Colorado Psilocybin

On November 8, 2022, 53% of Colorado voters voted for Colorado to became the second state in the United States to legalize the use of psilocybin, a psychedelic compound found in “magic mushrooms.” The state passed Proposition 122, also known as the Natural Medicine Health Act of 2022, which decriminalizes the possession of and legalizes limited use of psychedelic mushrooms and other plant- and fungi-derived psychedelic drugs for those 21 years of age or older.


This initiative comes as scientific research has shown the potential medical benefits of psilocybin in treating mental health conditions such as depression, anxiety, and post-traumatic stress disorder (PTSD). The initiative establishes a “Natural Medicine Advisory Board” to evaluate ongoing research into psychedelic drugs and their potential health benefits and make recommendations to the legislature and other state entities. By 2024, the measure will allow the supervised use of psilocybin and psilocin, two drugs found in psychedelic mushrooms, at state-regulated “healing centers.”


While the passage of Proposition 122 marks a significant step forward for advocates of natural medicine and psychedelic therapy, it may also raise concerns for employers. The proposition states that employers are not required to permit or accommodate the use, possession, transfer, display, transportation, or growing of natural medicines in the workplace. This means that employers can continue to enforce zero-tolerance policies regarding the use of psychedelics, just as they do with marijuana, which is legal in Colorado but not permitted in the workplace.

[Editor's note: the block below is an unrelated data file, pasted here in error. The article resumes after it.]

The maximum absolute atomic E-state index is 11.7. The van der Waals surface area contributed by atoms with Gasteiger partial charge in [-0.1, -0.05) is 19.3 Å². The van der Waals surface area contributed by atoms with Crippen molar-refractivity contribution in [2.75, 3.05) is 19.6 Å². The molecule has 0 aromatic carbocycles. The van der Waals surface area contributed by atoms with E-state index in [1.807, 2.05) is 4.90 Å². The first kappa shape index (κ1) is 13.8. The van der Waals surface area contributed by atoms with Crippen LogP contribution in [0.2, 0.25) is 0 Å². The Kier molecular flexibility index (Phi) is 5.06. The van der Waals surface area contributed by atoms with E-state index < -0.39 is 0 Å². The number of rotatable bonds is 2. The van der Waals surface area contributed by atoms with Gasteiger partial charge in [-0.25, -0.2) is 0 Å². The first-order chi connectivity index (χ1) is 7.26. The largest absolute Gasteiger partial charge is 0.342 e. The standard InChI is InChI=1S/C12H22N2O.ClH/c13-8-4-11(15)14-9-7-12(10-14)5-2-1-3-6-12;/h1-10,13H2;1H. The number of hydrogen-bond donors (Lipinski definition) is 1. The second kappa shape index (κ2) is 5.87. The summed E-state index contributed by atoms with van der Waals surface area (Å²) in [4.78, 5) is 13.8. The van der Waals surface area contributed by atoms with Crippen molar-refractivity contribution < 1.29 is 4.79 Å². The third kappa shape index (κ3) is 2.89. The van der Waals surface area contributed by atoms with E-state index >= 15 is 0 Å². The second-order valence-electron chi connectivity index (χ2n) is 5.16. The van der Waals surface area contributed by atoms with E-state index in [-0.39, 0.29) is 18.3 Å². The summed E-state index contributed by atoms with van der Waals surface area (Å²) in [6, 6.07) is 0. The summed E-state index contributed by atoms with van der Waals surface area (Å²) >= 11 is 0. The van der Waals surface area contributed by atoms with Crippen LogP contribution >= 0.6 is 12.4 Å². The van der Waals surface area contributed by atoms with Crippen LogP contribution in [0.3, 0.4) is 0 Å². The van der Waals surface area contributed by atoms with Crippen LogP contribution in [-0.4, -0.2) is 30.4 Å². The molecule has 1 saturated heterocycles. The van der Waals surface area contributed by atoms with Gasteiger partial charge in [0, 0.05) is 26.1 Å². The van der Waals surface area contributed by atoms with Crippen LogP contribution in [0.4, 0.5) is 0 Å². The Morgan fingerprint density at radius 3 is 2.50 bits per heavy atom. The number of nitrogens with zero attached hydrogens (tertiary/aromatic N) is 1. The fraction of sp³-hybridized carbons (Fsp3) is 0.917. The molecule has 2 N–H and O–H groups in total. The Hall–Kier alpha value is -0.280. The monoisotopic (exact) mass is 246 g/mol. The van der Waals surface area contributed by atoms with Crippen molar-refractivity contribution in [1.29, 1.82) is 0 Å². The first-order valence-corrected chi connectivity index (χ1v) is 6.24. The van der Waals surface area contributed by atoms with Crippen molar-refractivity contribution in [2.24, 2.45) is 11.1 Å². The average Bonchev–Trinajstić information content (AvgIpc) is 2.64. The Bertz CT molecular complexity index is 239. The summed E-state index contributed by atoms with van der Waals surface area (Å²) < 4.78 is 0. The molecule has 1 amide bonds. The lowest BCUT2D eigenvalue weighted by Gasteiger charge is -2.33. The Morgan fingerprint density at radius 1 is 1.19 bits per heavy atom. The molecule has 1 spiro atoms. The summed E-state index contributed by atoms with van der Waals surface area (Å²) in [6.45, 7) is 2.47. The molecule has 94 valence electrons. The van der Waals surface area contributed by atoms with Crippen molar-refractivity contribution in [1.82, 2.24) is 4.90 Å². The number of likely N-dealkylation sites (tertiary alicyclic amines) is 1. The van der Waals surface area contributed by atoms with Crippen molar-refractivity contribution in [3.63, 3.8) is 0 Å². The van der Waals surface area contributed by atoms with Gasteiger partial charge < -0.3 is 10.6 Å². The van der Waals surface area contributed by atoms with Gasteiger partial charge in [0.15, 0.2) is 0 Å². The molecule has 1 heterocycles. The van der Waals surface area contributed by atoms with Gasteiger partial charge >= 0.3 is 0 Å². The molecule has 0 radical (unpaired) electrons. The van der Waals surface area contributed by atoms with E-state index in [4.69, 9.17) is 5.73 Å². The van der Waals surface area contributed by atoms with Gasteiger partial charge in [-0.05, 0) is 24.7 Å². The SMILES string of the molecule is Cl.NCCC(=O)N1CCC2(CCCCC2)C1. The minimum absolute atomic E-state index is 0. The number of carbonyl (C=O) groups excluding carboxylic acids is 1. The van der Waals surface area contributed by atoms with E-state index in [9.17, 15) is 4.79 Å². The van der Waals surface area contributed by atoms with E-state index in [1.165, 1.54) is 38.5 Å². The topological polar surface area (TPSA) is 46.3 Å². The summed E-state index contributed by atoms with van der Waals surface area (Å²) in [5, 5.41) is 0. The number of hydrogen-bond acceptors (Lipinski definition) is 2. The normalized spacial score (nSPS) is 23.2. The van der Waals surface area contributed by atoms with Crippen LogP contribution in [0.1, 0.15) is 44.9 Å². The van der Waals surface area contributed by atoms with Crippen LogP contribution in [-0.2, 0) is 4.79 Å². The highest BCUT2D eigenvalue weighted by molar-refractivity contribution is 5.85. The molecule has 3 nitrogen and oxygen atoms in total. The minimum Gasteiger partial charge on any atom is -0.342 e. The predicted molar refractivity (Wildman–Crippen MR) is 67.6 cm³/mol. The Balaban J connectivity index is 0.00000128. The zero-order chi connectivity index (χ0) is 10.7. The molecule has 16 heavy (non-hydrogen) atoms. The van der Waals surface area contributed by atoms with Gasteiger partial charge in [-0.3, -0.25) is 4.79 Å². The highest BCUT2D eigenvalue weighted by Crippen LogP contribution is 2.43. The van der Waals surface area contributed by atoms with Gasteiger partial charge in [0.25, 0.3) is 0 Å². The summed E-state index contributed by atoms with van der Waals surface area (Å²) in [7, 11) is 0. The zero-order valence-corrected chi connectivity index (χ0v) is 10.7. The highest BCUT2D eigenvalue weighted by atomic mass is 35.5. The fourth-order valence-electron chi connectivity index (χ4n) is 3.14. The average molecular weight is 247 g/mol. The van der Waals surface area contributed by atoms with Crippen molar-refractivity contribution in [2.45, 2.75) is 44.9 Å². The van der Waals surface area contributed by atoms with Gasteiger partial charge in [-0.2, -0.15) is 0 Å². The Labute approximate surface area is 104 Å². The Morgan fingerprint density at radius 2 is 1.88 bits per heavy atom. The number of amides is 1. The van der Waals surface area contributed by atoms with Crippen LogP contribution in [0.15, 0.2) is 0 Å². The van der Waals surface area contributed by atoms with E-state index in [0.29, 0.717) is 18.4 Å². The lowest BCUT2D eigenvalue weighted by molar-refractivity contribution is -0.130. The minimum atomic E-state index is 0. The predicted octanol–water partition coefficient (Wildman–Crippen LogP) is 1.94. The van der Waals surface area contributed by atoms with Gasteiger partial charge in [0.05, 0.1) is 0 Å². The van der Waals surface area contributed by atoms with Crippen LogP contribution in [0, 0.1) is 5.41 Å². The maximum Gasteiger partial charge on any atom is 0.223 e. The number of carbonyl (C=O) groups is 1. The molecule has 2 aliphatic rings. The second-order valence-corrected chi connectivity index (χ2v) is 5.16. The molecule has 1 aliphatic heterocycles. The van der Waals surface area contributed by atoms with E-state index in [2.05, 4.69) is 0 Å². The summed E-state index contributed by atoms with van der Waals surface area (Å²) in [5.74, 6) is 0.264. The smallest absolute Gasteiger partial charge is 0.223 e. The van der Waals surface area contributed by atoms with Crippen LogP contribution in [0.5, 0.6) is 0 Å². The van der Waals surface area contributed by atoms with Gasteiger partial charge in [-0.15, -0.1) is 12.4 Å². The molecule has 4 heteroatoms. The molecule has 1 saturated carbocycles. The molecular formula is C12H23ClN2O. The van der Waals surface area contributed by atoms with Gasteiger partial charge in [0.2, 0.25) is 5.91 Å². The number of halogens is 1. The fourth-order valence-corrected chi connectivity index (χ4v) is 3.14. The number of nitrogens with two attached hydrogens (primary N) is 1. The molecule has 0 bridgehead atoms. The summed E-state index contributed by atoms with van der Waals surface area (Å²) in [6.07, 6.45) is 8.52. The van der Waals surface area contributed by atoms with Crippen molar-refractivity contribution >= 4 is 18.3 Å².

The passage of Proposition 122 is a positive development for those who believe that psychedelic drugs can be used safely and effectively to treat a range of mental health conditions. The establishment of a Natural Medicine Advisory Board and the regulation of “healing centers” that provide supervised psilocybin use will help to ensure that these treatments are administered in a safe and responsible manner. However, it remains to be seen how employers will react to the legalization of psilocybin and whether they will revise their drug testing and drug-free workplace policies in response.


By January 31, 2023, the Governor of Colorado must appoint 15 members to the Natural Medicine Advisory Board. The Board will advise the Department of Regulatory Agencies (DORA) on implementing the Natural Medicine Health Act (NMHA) program. Every year, starting from September 30, 2023, the Board must make recommendations to DORA on various aspects related to natural medicine, including product safety, harm reduction, and regulations for facilitators. By January 1, 2024, DORA must establish the qualifications, education, and training requirements that facilitators must meet before providing natural medicine services to participants. By September 30, 2024, DORA must adopt rules to implement the NMHA program and begin accepting applications for licensure of facilitators, healing centers, entities to test natural medicines, and any categories of licensure determined by DORA. DORA must decide on licensure applications within 60 days of receiving them. From the launch of the NMHA program until June 1, 2026, the only natural medicines allowed are psilocybin and psilocyn. After June 1, 2026, DORA may add other types of natural medicines to the program based on the Board’s recommendations, such as dimethyltryptamine, Ibogaine, and Mescaline (excluding peyote).